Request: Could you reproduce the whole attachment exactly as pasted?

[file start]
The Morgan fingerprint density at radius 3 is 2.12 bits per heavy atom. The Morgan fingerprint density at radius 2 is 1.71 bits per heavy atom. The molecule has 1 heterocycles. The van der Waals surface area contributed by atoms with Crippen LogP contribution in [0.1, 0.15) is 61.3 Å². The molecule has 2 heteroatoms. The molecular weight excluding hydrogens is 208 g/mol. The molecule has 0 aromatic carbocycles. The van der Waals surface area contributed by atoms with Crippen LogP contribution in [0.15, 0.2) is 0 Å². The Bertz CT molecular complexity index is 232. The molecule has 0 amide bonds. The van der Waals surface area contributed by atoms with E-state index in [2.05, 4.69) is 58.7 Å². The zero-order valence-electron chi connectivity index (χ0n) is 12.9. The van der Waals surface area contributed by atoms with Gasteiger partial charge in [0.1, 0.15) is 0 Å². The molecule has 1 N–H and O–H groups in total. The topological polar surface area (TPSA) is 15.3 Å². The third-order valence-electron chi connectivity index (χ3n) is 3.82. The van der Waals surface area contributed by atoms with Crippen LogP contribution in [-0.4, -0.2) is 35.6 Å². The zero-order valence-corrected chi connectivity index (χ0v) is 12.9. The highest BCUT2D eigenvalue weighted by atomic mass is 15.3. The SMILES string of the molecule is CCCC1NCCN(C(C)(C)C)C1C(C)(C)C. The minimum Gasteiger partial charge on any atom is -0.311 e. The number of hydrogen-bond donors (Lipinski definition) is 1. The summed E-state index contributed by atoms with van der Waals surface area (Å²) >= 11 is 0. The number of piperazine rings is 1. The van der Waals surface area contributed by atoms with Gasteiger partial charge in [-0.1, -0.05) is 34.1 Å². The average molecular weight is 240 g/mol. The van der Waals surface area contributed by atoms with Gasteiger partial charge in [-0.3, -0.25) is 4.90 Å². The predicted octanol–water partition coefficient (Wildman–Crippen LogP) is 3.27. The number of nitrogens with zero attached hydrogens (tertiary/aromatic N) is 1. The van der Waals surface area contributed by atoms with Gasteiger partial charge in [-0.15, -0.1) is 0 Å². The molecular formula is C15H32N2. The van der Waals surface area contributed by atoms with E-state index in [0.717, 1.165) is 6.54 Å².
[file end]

The Morgan fingerprint density at radius 3 is 2.12 bits per heavy atom. The Morgan fingerprint density at radius 2 is 1.71 bits per heavy atom. The molecule has 1 heterocycles. The van der Waals surface area contributed by atoms with Crippen LogP contribution in [0.1, 0.15) is 61.3 Å². The molecule has 2 heteroatoms. The molecular weight excluding hydrogens is 208 g/mol. The molecule has 0 aromatic carbocycles. The van der Waals surface area contributed by atoms with Crippen LogP contribution in [0.15, 0.2) is 0 Å². The Bertz CT molecular complexity index is 232. The molecule has 0 amide bonds. The van der Waals surface area contributed by atoms with E-state index in [2.05, 4.69) is 58.7 Å². The zero-order valence-electron chi connectivity index (χ0n) is 12.9. The van der Waals surface area contributed by atoms with Gasteiger partial charge in [0.1, 0.15) is 0 Å². The molecule has 1 N–H and O–H groups in total. The topological polar surface area (TPSA) is 15.3 Å². The third-order valence-electron chi connectivity index (χ3n) is 3.82. The van der Waals surface area contributed by atoms with Crippen LogP contribution in [-0.4, -0.2) is 35.6 Å². The zero-order valence-corrected chi connectivity index (χ0v) is 12.9. The highest BCUT2D eigenvalue weighted by atomic mass is 15.3. The SMILES string of the molecule is CCCC1NCCN(C(C)(C)C)C1C(C)(C)C. The minimum Gasteiger partial charge on any atom is -0.311 e. The number of hydrogen-bond donors (Lipinski definition) is 1. The summed E-state index contributed by atoms with van der Waals surface area (Å²) >= 11 is 0. The number of piperazine rings is 1. The van der Waals surface area contributed by atoms with Gasteiger partial charge in [-0.1, -0.05) is 34.1 Å². The average molecular weight is 240 g/mol. The van der Waals surface area contributed by atoms with Gasteiger partial charge in [-0.3, -0.25) is 4.90 Å². The predicted octanol–water partition coefficient (Wildman–Crippen LogP) is 3.27. The number of nitrogens with zero attached hydrogens (tertiary/aromatic N) is 1. The van der Waals surface area contributed by atoms with Gasteiger partial charge in [-0.15, -0.1) is 0 Å². The molecular formula is C15H32N2. The van der Waals surface area contributed by atoms with E-state index in [0.717, 1.165) is 6.54 Å².